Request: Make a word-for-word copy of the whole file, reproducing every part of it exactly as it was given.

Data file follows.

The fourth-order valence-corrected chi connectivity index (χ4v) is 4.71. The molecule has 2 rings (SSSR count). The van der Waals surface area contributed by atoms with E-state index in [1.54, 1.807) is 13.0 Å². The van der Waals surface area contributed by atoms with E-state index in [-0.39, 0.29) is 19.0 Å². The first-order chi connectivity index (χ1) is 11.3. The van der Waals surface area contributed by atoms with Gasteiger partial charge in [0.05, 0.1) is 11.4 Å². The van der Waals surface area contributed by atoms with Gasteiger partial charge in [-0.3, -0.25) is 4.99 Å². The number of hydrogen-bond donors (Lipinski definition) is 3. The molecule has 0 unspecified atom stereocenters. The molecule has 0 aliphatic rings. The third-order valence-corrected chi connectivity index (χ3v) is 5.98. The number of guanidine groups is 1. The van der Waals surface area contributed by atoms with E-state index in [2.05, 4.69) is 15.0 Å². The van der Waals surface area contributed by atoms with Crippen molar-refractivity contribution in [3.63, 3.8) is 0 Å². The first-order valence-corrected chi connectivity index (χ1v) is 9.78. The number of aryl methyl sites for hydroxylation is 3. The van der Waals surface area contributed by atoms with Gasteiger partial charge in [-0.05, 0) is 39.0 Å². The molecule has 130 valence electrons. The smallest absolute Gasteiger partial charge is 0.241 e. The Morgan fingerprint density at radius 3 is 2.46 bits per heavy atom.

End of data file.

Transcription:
The fourth-order valence-corrected chi connectivity index (χ4v) is 4.71. The molecule has 2 rings (SSSR count). The van der Waals surface area contributed by atoms with E-state index in [1.54, 1.807) is 13.0 Å². The van der Waals surface area contributed by atoms with E-state index in [-0.39, 0.29) is 19.0 Å². The first-order chi connectivity index (χ1) is 11.3. The van der Waals surface area contributed by atoms with Gasteiger partial charge in [0.05, 0.1) is 11.4 Å². The van der Waals surface area contributed by atoms with Gasteiger partial charge in [-0.3, -0.25) is 4.99 Å². The number of hydrogen-bond donors (Lipinski definition) is 3. The molecule has 0 unspecified atom stereocenters. The molecule has 0 aliphatic rings. The third-order valence-corrected chi connectivity index (χ3v) is 5.98. The number of guanidine groups is 1. The van der Waals surface area contributed by atoms with E-state index in [2.05, 4.69) is 15.0 Å². The van der Waals surface area contributed by atoms with Crippen molar-refractivity contribution in [3.63, 3.8) is 0 Å². The first-order valence-corrected chi connectivity index (χ1v) is 9.78. The number of aryl methyl sites for hydroxylation is 3. The van der Waals surface area contributed by atoms with Gasteiger partial charge in [-0.05, 0) is 39.0 Å². The molecule has 130 valence electrons. The smallest absolute Gasteiger partial charge is 0.241 e. The Morgan fingerprint density at radius 3 is 2.46 bits per heavy atom.